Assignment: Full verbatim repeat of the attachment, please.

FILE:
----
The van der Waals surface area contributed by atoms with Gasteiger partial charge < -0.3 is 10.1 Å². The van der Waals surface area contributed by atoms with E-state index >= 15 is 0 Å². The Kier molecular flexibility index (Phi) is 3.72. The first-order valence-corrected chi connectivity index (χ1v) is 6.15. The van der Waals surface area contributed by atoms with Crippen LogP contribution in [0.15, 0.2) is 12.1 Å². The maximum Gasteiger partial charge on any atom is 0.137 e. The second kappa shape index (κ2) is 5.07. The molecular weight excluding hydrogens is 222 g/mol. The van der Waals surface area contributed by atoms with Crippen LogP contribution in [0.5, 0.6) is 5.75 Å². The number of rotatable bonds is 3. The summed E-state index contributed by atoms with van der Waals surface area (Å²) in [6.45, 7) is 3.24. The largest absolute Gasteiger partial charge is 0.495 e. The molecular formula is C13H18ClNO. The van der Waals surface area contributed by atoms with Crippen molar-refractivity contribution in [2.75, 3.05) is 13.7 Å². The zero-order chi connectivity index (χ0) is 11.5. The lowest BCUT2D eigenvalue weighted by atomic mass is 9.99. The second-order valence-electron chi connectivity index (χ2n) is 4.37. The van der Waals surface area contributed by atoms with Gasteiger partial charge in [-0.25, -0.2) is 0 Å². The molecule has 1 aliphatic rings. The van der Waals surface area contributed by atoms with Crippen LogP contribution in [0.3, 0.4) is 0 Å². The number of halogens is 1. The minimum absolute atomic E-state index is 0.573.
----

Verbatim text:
The van der Waals surface area contributed by atoms with Gasteiger partial charge < -0.3 is 10.1 Å². The van der Waals surface area contributed by atoms with E-state index >= 15 is 0 Å². The Kier molecular flexibility index (Phi) is 3.72. The first-order valence-corrected chi connectivity index (χ1v) is 6.15. The van der Waals surface area contributed by atoms with Crippen LogP contribution in [0.15, 0.2) is 12.1 Å². The maximum Gasteiger partial charge on any atom is 0.137 e. The second kappa shape index (κ2) is 5.07. The molecular weight excluding hydrogens is 222 g/mol. The van der Waals surface area contributed by atoms with Crippen LogP contribution in [0.5, 0.6) is 5.75 Å². The number of rotatable bonds is 3. The summed E-state index contributed by atoms with van der Waals surface area (Å²) in [6.45, 7) is 3.24. The largest absolute Gasteiger partial charge is 0.495 e. The molecular formula is C13H18ClNO. The van der Waals surface area contributed by atoms with Crippen molar-refractivity contribution in [2.75, 3.05) is 13.7 Å². The zero-order chi connectivity index (χ0) is 11.5. The lowest BCUT2D eigenvalue weighted by atomic mass is 9.99. The second-order valence-electron chi connectivity index (χ2n) is 4.37. The van der Waals surface area contributed by atoms with Gasteiger partial charge in [-0.25, -0.2) is 0 Å². The molecule has 1 aliphatic rings. The van der Waals surface area contributed by atoms with Crippen LogP contribution in [0.3, 0.4) is 0 Å². The number of halogens is 1. The minimum absolute atomic E-state index is 0.573.